Hubbell Inc.’s announcement that it would sell its Commercial and Industrial Lighting business to GE Current, a Daintree company, for a cash purchase price of $350 million was the talk of LightFair last week in New York and is the latest example of the consolidation of the lighting industry.
The industry may not be over the 2019 news that Eaton was selling its Cooper Lighting unit to Signify for approximately $1.4 billion, seven years after buying Cooper Industries and its lighting business for $11.8 billion; the 2018 deal where GE sold its Current Powered by GE lighting business to the American Industrial Partners (AIP) private equity firm; or GE’s 2020 sale of its Home Lighting business unit to Savant Systems, Hyannis, MA.
The Hubbell Lighting business unit includes a large package of well-known lighting lines, and it sells generated approximately $515 million in sales in 2020. These lines included include Area Architectural Lighting, Beacon, Litecontrol, Kim, Columbia, Prescolite, Alera, Dual-Lite, Compass, Hubbell Outdoor Lighting and Hubbell Controls. Progress Lighting was not included in the sale because of its residential focus, according a report in LEDs Magazine.
GE Current’s brands include Albeo, Evolve, Lumination, Arize, Daintree, Forum, Tetra, Trigain, 365DisInFx, Lightgrid and Proline.
“This strategic transaction creates a more focused Hubbell portfolio with higher growth and margin characteristics, and enables us to continue effectively executing on our core strategy of providing reliable and efficient critical infrastructure solutions for Electrical and Utility applications,” said Gerben Bakker, chairman, president and CEO, in the press release.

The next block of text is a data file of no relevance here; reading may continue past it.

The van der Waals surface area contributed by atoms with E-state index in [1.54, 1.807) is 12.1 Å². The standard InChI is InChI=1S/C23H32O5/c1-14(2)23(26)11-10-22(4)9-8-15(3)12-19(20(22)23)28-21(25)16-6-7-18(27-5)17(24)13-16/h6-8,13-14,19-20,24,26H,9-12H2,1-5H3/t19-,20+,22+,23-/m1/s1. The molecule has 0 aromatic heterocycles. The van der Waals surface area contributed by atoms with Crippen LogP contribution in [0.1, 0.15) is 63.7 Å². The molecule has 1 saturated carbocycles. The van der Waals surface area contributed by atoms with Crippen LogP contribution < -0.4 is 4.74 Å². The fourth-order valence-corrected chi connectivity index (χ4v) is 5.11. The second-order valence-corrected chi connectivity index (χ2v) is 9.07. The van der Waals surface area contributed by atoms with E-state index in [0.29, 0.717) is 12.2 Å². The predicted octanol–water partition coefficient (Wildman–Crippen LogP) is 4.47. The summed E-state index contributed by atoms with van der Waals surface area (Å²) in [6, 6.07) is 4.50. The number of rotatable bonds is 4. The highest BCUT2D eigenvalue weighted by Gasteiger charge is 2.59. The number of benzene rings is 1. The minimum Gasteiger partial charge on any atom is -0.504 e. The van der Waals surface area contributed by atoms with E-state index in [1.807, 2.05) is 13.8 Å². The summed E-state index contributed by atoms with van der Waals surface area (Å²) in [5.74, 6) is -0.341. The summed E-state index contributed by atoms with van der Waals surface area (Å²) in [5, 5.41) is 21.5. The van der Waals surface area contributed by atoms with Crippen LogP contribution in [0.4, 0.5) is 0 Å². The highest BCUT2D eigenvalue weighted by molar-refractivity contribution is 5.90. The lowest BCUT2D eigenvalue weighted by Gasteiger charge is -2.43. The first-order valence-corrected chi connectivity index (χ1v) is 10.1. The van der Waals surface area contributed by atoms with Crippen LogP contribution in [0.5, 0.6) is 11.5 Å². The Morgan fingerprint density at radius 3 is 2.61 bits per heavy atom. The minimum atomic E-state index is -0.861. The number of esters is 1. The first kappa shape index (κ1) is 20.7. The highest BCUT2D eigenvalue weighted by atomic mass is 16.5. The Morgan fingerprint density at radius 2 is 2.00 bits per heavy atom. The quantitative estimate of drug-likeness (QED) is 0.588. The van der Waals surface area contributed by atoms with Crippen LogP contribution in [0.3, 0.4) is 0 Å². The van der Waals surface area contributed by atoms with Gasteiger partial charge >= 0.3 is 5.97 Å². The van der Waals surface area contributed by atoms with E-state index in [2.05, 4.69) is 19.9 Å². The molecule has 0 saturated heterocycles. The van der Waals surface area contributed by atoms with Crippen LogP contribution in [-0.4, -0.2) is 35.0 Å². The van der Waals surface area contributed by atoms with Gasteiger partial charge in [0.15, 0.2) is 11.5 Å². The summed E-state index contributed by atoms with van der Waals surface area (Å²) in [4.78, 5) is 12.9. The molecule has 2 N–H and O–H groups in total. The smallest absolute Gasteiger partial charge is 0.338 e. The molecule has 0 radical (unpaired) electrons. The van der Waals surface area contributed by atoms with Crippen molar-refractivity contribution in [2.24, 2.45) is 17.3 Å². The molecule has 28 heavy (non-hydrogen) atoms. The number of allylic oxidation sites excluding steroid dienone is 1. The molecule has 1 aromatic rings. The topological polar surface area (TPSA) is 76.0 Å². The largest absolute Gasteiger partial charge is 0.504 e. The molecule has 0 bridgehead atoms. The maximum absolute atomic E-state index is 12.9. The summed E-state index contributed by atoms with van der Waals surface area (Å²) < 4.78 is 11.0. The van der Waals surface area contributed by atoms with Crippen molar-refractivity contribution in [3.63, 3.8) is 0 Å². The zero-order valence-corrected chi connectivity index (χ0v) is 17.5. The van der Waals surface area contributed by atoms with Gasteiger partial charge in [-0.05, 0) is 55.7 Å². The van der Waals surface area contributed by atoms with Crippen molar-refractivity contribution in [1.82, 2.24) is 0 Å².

Manish Bhandari, chief executive officer, Current, said in the release, “We intend to use our combined resources to drive new investments that create solutions for the continuously evolving needs of our customer.
“The values and customer-centric culture of the Hubbell C&I lighting business are well aligned with Current. We look forward to welcoming the Hubbell C&I team.”
After closing, Current and the Hubbell C&I Lighting business will maintain separate agency networks with dedicated resources and distinct brands, according to press release.
One of the interesting aspects of the sale is that Hubbell’s residential lighting assets, including the well-known Progress Lighting brand, was not included. In the Motley Fool transcript of Hubbell’s 3Q 2021 analysts call, William Sperry, executive VP and CFO explained the thinking behind the sale: “The businesses are quite different. The C&I business is an integrated one. It has plants. It has an agent front end that goes to the channel and to the projects.
“The residential (business) is a purchase for resale business. There’s no manufacturing side to it that we have. And the customers are not the ED (electrical distributor) channel, they are big-box retailers, homebuilders, showrooms and a very vibrant e-commerce channel.
“So we have been running the businesses differently. Yes, they’re both lighting, but they’re really not that related. So when we were approached by a strategic (GE Current), the interest was in the C&I side. I think there’s quite a compelling story that GE Current has to make about being a really well-balanced competitor going forward. And so that’s why we did it that way.”
The transaction is subject to customary closing conditions, including regulatory approvals, and is expected to close in the first quarter of 2022. The company expects to deploy net proceeds from the sale to accretive bolt-on acquisitions and share repurchases. Morgan Stanley & Co. is serving as financial advisor to Hubbell, and Wachtell, Lipton, Rosen & Katz is serving as legal counsel.